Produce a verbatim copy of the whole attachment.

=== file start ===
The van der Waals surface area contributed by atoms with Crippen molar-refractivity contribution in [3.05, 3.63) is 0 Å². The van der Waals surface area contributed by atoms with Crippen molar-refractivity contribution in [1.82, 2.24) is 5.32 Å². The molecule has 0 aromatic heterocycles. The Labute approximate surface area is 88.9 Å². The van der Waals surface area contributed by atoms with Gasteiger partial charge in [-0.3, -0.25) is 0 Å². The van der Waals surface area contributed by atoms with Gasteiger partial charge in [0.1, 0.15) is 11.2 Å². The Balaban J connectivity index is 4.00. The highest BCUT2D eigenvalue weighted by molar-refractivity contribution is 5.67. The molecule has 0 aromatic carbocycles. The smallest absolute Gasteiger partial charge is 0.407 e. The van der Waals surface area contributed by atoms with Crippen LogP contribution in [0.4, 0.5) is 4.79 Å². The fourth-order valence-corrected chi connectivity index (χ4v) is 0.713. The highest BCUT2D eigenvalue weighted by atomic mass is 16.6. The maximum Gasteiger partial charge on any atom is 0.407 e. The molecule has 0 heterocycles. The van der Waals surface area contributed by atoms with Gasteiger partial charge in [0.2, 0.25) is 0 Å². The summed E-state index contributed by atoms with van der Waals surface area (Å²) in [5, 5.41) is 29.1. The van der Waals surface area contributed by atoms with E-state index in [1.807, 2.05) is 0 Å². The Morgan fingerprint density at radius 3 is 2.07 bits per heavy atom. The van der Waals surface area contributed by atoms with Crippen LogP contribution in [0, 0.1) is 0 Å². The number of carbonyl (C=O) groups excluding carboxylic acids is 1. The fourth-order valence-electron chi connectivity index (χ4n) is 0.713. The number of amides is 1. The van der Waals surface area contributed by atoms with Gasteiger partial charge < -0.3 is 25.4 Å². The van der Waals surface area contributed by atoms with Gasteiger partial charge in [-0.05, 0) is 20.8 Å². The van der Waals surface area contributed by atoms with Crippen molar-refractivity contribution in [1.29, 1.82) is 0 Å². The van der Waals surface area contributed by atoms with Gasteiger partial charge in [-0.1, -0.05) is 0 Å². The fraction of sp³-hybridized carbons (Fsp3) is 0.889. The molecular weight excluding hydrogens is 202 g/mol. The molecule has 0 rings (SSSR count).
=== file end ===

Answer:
The van der Waals surface area contributed by atoms with Crippen molar-refractivity contribution in [3.05, 3.63) is 0 Å². The van der Waals surface area contributed by atoms with Crippen molar-refractivity contribution in [1.82, 2.24) is 5.32 Å². The molecule has 0 aromatic heterocycles. The Labute approximate surface area is 88.9 Å². The van der Waals surface area contributed by atoms with Gasteiger partial charge in [-0.3, -0.25) is 0 Å². The van der Waals surface area contributed by atoms with Gasteiger partial charge in [0.1, 0.15) is 11.2 Å². The Balaban J connectivity index is 4.00. The highest BCUT2D eigenvalue weighted by molar-refractivity contribution is 5.67. The molecule has 0 aromatic carbocycles. The smallest absolute Gasteiger partial charge is 0.407 e. The van der Waals surface area contributed by atoms with Crippen LogP contribution in [0.4, 0.5) is 4.79 Å². The fourth-order valence-corrected chi connectivity index (χ4v) is 0.713. The highest BCUT2D eigenvalue weighted by atomic mass is 16.6. The maximum Gasteiger partial charge on any atom is 0.407 e. The molecule has 0 heterocycles. The van der Waals surface area contributed by atoms with Gasteiger partial charge in [0.2, 0.25) is 0 Å². The summed E-state index contributed by atoms with van der Waals surface area (Å²) in [5, 5.41) is 29.1. The van der Waals surface area contributed by atoms with E-state index in [1.807, 2.05) is 0 Å². The Morgan fingerprint density at radius 3 is 2.07 bits per heavy atom. The van der Waals surface area contributed by atoms with Crippen LogP contribution in [0, 0.1) is 0 Å². The number of carbonyl (C=O) groups excluding carboxylic acids is 1. The fourth-order valence-electron chi connectivity index (χ4n) is 0.713. The number of amides is 1. The van der Waals surface area contributed by atoms with Gasteiger partial charge < -0.3 is 25.4 Å². The van der Waals surface area contributed by atoms with Gasteiger partial charge in [-0.05, 0) is 20.8 Å². The van der Waals surface area contributed by atoms with Crippen molar-refractivity contribution in [1.29, 1.82) is 0 Å². The van der Waals surface area contributed by atoms with Gasteiger partial charge in [-0.1, -0.05) is 0 Å². The fraction of sp³-hybridized carbons (Fsp3) is 0.889. The molecular weight excluding hydrogens is 202 g/mol. The molecule has 0 rings (SSSR count).